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Re: Moving /tmp to tmpfs makes it useless

On Mon, May 28, 2012 at 01:21:43PM +0800, Thomas Goirand wrote:
As you wrote, nothing is infinite. I don't think that /tmp is worse than
/home like other said. Your /home could become full as well.

Your /home could be a network share like NFS and /tmp a local partition, so you don’t want to use /home for temporary downloads or caches. Besides that, on multi-user systems /tmp can be used to share files (I’ve downloaded the current ISO image to /tmp, so you can copy it from there). This is much better than to open access to your $HOME directory.

And I think, it is clear as well that your disk space will always be much bigger than your RAM size. It seems very strange to waste RAM for a ramdisk to free disk space.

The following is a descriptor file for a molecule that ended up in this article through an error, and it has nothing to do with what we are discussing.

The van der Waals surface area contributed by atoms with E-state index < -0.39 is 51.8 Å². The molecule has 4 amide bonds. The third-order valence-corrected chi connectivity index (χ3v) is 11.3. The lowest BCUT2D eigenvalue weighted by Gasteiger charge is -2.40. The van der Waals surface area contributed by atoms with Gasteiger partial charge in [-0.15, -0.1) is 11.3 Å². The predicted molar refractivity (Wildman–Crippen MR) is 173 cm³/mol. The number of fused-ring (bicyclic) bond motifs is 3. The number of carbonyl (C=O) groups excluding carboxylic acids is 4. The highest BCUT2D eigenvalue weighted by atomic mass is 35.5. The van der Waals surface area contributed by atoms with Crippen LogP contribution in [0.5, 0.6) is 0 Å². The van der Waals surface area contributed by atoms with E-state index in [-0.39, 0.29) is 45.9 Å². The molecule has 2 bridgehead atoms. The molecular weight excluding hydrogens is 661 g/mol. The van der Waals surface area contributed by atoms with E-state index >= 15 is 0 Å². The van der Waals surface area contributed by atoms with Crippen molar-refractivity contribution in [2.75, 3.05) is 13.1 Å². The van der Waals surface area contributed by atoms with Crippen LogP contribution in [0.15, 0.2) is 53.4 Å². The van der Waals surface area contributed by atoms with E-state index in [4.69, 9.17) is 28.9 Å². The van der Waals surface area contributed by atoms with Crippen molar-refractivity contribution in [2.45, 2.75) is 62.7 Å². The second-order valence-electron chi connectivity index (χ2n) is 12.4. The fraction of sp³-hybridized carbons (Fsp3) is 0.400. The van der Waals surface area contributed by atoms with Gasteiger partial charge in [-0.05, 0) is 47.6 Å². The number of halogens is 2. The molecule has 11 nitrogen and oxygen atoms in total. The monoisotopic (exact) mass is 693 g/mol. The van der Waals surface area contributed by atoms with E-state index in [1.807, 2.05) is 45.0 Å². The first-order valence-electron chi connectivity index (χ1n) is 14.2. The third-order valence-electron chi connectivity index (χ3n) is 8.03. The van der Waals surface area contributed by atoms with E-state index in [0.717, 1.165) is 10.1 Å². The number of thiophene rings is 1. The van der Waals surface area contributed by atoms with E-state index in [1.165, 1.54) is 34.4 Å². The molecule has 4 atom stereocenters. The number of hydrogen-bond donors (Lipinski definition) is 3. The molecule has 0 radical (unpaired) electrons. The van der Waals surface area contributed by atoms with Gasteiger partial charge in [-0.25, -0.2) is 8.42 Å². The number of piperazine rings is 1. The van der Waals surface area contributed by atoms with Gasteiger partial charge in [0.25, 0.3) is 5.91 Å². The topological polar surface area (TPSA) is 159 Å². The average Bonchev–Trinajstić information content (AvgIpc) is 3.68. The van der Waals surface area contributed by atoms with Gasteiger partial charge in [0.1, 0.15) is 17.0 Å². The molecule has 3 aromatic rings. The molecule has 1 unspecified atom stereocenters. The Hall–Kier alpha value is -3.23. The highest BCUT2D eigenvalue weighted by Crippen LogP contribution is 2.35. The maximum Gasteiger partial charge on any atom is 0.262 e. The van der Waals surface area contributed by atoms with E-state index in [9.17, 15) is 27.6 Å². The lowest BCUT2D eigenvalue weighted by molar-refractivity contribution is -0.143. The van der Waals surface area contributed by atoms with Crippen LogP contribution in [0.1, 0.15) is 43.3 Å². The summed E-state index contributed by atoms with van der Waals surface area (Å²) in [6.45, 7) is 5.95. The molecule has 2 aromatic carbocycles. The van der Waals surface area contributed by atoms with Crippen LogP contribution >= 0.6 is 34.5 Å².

I don’t think that there is a sane default as well. A desktop system which runs several VMs will probably not like to waste RAM for tmpfs.

But since we are talking about defaults, how does d-i partition your hard disk in the following cases?

a) Notebook
   4 GB RAM
   250GB disk

b) PC
   4 GB RAM
   2TB disk

If it creates 4 or 8 GB swap and a single partition for the remaining disk, tmpfs will never beat disk space.

If the admin decides to partition manually he will know what he does (or he should ;-). My PC is normally used remote and acts more like a server. It uses tmpfs, but its size is only 635M, so I already have problems creating a CD ISO. Since the system has 2 TB disk space, my next repartitioning will create a separate /tmp with about 10 or 20 GB, much easier to spare than RAM.

So I don’t see the advantage of using tmpfs as default, but d-i should offer the option to put /tmp on tmpfs if the admin wishes it.

Shade and sweet water!


| Stephan Seitz          E-Mail: stse@fsing.rootsland.net |
| Public Keys: http://fsing.rootsland.net/~stse/keys.html |

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